Where Do You Learn About Best Practices?

Christina Lewellen
October 16, 2012
THE TALK... | Channels, Markets & Trends

This week we are pleased to announce our 2012 Dealers of the Year. When we started this program, our intention was twofold. We certainly wanted to put the spotlight on window and door dealers and distributors that are doing a great job. But our bigger goal was to raise the bar for the industry as a whole. 

We wanted the opportunity to highlight best practices and successful strategies within the distribution and retail segment of the industry.  And we feel that we've done that throughout the years with previous years' winners, and the 2012 Dealers of the Year are no exception.  Each offer ideas that we can all learn from–whether it be in management, marketing, customer service and even community service.

This week, as we offer our warm congratulations to the class of 2012, I'd like to ask you where you learn best practices for your business?  Do you go to networking events that are not industry related or do you go to industry events like the Window & Door Dealers Forum or the Remodeling Show? Do you study on line or rely on magazines?  Is it important to you to study what other window and door companies are doing to succeed?  That's our poll question for the week, but of course, we'd like you to share your feedback and drop me a line to tell me how it is that you continue to take your business to the next level.

Survey Results as of 10/23/2012:

 

What's the primary way you learn about best practices?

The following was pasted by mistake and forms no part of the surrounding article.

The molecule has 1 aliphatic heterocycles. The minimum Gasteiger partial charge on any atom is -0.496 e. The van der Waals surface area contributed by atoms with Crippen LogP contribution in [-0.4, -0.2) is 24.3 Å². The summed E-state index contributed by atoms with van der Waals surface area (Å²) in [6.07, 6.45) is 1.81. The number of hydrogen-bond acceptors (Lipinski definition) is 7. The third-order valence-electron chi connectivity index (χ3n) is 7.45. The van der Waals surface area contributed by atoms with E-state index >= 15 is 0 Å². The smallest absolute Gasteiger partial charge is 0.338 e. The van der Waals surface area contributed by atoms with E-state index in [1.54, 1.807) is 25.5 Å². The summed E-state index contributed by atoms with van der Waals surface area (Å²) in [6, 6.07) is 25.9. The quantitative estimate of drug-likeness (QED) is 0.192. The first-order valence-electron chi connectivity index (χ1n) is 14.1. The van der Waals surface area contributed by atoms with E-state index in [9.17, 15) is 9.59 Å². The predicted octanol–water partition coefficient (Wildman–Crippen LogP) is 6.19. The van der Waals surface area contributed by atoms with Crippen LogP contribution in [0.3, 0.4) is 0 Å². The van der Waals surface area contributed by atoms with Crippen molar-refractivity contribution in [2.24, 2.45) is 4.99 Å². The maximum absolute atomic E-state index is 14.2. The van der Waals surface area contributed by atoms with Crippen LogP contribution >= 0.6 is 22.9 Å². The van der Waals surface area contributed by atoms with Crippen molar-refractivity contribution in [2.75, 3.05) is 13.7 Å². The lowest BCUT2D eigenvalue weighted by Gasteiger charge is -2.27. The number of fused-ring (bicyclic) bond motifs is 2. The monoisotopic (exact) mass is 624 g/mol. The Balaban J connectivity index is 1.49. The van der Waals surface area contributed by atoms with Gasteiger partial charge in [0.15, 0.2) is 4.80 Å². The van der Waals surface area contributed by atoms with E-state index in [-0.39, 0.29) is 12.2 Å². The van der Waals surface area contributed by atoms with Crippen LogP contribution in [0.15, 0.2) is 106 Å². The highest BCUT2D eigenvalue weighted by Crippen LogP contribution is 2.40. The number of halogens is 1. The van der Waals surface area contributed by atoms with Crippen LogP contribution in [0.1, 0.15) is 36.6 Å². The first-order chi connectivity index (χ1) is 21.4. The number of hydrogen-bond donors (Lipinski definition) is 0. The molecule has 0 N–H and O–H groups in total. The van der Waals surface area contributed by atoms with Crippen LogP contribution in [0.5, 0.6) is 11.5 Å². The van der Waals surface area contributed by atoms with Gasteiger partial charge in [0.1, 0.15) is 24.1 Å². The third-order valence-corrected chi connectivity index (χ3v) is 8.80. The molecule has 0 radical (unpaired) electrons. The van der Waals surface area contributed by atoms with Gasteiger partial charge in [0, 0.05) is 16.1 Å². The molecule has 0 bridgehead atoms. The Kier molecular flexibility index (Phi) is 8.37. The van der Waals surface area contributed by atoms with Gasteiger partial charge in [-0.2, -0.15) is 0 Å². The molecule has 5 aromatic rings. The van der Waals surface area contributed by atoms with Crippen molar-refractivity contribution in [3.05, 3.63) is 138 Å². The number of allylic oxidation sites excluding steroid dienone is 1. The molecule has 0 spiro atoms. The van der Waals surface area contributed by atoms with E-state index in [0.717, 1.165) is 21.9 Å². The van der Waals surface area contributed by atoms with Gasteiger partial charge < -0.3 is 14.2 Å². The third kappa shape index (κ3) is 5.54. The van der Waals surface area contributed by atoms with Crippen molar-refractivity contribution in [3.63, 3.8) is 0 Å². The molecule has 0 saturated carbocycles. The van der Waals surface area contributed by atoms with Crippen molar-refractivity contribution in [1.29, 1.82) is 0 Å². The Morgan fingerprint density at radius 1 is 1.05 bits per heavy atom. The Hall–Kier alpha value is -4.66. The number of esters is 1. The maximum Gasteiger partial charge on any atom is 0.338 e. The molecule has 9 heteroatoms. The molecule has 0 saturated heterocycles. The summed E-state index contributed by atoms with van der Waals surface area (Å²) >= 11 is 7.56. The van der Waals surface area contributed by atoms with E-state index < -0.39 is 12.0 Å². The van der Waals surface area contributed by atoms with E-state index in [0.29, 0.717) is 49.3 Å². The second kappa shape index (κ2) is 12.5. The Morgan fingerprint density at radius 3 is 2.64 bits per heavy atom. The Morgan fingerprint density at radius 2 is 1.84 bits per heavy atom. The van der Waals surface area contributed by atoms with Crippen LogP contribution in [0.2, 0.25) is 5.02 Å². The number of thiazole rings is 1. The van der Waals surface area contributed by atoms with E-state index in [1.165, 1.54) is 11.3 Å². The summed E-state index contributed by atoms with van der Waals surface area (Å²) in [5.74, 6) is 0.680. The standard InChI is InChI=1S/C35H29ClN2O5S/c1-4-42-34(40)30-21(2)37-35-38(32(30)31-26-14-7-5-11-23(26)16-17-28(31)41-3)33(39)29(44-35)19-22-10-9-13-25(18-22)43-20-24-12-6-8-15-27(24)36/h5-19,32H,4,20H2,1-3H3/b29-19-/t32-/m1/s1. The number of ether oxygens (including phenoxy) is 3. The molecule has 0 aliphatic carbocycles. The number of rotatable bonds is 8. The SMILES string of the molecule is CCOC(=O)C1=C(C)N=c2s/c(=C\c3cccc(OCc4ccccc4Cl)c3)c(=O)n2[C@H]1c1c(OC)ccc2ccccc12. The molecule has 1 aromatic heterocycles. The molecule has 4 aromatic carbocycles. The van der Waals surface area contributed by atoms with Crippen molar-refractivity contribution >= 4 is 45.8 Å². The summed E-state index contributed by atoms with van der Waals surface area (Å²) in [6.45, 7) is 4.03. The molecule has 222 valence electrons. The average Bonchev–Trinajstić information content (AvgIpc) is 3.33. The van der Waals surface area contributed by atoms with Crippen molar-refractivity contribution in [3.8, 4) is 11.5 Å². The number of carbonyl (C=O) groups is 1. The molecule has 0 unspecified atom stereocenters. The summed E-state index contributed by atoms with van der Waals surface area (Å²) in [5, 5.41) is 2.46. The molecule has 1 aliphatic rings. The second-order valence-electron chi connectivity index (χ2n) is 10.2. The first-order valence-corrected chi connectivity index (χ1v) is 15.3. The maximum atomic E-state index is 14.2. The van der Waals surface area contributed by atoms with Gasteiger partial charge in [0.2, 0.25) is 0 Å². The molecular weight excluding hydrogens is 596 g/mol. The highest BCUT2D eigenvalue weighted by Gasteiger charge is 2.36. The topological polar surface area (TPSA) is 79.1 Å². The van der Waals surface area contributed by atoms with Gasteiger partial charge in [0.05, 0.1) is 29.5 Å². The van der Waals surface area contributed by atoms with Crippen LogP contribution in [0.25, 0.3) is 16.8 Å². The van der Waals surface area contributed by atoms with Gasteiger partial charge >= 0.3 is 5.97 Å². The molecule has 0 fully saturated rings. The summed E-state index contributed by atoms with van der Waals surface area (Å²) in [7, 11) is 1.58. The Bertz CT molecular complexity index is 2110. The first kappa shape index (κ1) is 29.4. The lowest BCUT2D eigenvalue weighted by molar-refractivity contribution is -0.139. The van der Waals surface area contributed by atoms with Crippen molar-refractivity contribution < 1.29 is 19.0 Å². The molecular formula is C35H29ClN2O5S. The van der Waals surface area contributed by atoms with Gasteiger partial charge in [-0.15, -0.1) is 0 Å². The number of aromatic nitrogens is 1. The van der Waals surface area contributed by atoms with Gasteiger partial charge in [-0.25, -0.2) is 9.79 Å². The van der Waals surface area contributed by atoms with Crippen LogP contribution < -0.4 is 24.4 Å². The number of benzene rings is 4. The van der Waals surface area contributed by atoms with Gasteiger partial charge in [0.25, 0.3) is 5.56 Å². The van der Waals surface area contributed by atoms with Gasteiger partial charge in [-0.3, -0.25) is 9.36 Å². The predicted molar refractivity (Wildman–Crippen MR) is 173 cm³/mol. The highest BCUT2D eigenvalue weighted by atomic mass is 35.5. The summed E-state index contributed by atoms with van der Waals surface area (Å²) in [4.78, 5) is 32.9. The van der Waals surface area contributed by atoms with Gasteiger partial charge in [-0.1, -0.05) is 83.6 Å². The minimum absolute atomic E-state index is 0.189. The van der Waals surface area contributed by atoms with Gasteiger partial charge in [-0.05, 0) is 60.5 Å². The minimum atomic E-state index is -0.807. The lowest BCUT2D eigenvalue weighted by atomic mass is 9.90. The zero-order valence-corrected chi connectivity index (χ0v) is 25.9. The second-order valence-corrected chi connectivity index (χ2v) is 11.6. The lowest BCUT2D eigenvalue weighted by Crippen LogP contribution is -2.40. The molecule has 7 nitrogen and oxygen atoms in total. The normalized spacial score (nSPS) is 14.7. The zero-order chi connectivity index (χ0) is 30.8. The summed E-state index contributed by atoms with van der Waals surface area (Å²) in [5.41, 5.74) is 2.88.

Taking business courses

  

 

35%

Reading online sources

  

 

29%

Reading magazines

  

 

18%

Studying the competition

  

 

12%

Attending industry meetings and shows

  

 

4%

Attending local business events

  

 

3%

Not too surprisingly, window and door professionals go  to a variety of sources to learn how they can improve their businesses. I would guess that the divided responses is partially a result of the fact that we are quite a diverse industry. When there are so many business models for making the pieces and parts of windows and doors, putting those pieces together, and then getting the finished products into the hands of the end users, it's easy to see why different strokes work for different folks.

I would also add that part of why best practice information gathering is so diverse is that there's no single "silver bullet" for establishing and maintaining a successful business. Many elements come together to make for a solid business strategy, which is why so many poll participants are likely to take good information where they can get it!

Contact Christina Lewellen, senior editor, at clewellen@glass.org.

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